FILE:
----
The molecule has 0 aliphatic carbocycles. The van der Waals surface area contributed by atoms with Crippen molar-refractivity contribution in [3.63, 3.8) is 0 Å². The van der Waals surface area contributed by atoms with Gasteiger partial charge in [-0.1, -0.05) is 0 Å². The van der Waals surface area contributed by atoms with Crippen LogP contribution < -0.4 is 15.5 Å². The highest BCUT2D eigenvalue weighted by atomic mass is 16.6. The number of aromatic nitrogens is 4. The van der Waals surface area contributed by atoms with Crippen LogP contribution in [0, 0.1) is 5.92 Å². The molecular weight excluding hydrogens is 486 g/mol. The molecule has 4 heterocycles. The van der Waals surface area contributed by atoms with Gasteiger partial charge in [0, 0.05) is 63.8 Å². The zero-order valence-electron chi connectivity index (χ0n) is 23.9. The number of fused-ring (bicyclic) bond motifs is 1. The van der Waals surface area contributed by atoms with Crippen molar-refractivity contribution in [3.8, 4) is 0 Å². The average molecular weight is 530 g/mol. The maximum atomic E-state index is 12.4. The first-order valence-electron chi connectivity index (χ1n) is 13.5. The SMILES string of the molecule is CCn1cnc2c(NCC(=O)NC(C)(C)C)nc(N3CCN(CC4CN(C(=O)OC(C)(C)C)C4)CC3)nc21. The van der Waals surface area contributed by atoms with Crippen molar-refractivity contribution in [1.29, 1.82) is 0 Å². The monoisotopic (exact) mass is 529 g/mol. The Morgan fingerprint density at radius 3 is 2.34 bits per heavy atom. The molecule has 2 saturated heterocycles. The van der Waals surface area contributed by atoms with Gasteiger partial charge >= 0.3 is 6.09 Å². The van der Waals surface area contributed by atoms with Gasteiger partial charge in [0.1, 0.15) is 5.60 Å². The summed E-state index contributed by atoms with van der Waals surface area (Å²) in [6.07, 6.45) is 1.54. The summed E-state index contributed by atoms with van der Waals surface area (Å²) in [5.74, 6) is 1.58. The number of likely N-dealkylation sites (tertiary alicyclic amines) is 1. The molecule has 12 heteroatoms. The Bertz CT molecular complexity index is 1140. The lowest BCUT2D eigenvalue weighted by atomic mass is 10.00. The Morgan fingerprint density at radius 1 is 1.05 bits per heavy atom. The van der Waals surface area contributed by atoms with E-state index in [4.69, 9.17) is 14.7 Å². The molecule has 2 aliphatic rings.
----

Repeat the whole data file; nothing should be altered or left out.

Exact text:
The molecule has 0 aliphatic carbocycles. The van der Waals surface area contributed by atoms with Crippen molar-refractivity contribution in [3.63, 3.8) is 0 Å². The van der Waals surface area contributed by atoms with Gasteiger partial charge in [-0.1, -0.05) is 0 Å². The van der Waals surface area contributed by atoms with Crippen LogP contribution < -0.4 is 15.5 Å². The highest BCUT2D eigenvalue weighted by atomic mass is 16.6. The number of aromatic nitrogens is 4. The van der Waals surface area contributed by atoms with Crippen LogP contribution in [0, 0.1) is 5.92 Å². The molecular weight excluding hydrogens is 486 g/mol. The molecule has 4 heterocycles. The van der Waals surface area contributed by atoms with Gasteiger partial charge in [0, 0.05) is 63.8 Å². The zero-order valence-electron chi connectivity index (χ0n) is 23.9. The number of fused-ring (bicyclic) bond motifs is 1. The van der Waals surface area contributed by atoms with Crippen molar-refractivity contribution in [3.8, 4) is 0 Å². The average molecular weight is 530 g/mol. The maximum atomic E-state index is 12.4. The first-order valence-electron chi connectivity index (χ1n) is 13.5. The SMILES string of the molecule is CCn1cnc2c(NCC(=O)NC(C)(C)C)nc(N3CCN(CC4CN(C(=O)OC(C)(C)C)C4)CC3)nc21. The van der Waals surface area contributed by atoms with Crippen molar-refractivity contribution in [1.29, 1.82) is 0 Å². The monoisotopic (exact) mass is 529 g/mol. The Morgan fingerprint density at radius 3 is 2.34 bits per heavy atom. The molecule has 2 saturated heterocycles. The van der Waals surface area contributed by atoms with Gasteiger partial charge >= 0.3 is 6.09 Å². The van der Waals surface area contributed by atoms with Gasteiger partial charge in [0.1, 0.15) is 5.60 Å². The summed E-state index contributed by atoms with van der Waals surface area (Å²) in [6.07, 6.45) is 1.54. The summed E-state index contributed by atoms with van der Waals surface area (Å²) in [5.74, 6) is 1.58. The number of likely N-dealkylation sites (tertiary alicyclic amines) is 1. The molecule has 12 heteroatoms. The Bertz CT molecular complexity index is 1140. The lowest BCUT2D eigenvalue weighted by atomic mass is 10.00. The Morgan fingerprint density at radius 1 is 1.05 bits per heavy atom. The van der Waals surface area contributed by atoms with E-state index in [4.69, 9.17) is 14.7 Å². The molecule has 2 aliphatic rings.